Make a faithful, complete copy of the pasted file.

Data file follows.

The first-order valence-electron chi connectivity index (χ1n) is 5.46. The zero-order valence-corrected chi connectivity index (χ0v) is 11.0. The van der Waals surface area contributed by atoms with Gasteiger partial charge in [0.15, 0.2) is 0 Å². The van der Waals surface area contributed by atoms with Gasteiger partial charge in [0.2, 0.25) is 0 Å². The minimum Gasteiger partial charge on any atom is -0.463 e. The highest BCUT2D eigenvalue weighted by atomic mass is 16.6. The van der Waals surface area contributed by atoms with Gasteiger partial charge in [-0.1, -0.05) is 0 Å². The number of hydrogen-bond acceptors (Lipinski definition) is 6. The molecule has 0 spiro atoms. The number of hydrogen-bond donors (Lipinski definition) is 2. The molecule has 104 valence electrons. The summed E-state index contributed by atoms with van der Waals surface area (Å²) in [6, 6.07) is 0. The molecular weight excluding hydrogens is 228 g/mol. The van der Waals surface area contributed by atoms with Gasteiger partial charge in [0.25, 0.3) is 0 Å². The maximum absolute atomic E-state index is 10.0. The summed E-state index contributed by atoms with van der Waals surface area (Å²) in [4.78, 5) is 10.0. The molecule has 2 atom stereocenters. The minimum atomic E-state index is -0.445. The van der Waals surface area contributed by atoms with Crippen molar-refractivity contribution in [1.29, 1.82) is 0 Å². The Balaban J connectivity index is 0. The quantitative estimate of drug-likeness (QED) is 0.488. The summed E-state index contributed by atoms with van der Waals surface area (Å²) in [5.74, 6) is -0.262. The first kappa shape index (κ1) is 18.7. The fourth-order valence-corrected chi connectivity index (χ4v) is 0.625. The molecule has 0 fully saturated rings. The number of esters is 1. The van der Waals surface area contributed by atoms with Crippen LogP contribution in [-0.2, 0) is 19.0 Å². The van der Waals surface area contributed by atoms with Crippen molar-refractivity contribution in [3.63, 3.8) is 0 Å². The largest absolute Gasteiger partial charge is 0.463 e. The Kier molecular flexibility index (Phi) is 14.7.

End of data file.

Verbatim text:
The first-order valence-electron chi connectivity index (χ1n) is 5.46. The zero-order valence-corrected chi connectivity index (χ0v) is 11.0. The van der Waals surface area contributed by atoms with Gasteiger partial charge in [0.15, 0.2) is 0 Å². The van der Waals surface area contributed by atoms with Gasteiger partial charge in [0.2, 0.25) is 0 Å². The minimum Gasteiger partial charge on any atom is -0.463 e. The highest BCUT2D eigenvalue weighted by atomic mass is 16.6. The van der Waals surface area contributed by atoms with Gasteiger partial charge in [-0.1, -0.05) is 0 Å². The number of hydrogen-bond acceptors (Lipinski definition) is 6. The molecule has 0 spiro atoms. The number of hydrogen-bond donors (Lipinski definition) is 2. The molecule has 104 valence electrons. The summed E-state index contributed by atoms with van der Waals surface area (Å²) in [6, 6.07) is 0. The molecular weight excluding hydrogens is 228 g/mol. The van der Waals surface area contributed by atoms with Gasteiger partial charge in [0.25, 0.3) is 0 Å². The maximum absolute atomic E-state index is 10.0. The summed E-state index contributed by atoms with van der Waals surface area (Å²) in [4.78, 5) is 10.0. The molecule has 2 atom stereocenters. The minimum atomic E-state index is -0.445. The van der Waals surface area contributed by atoms with Crippen molar-refractivity contribution in [1.29, 1.82) is 0 Å². The Balaban J connectivity index is 0. The quantitative estimate of drug-likeness (QED) is 0.488. The summed E-state index contributed by atoms with van der Waals surface area (Å²) in [5.74, 6) is -0.262. The first kappa shape index (κ1) is 18.7. The fourth-order valence-corrected chi connectivity index (χ4v) is 0.625. The molecule has 0 fully saturated rings. The number of esters is 1. The van der Waals surface area contributed by atoms with Crippen LogP contribution in [-0.2, 0) is 19.0 Å². The van der Waals surface area contributed by atoms with Crippen molar-refractivity contribution in [3.63, 3.8) is 0 Å². The largest absolute Gasteiger partial charge is 0.463 e. The Kier molecular flexibility index (Phi) is 14.7.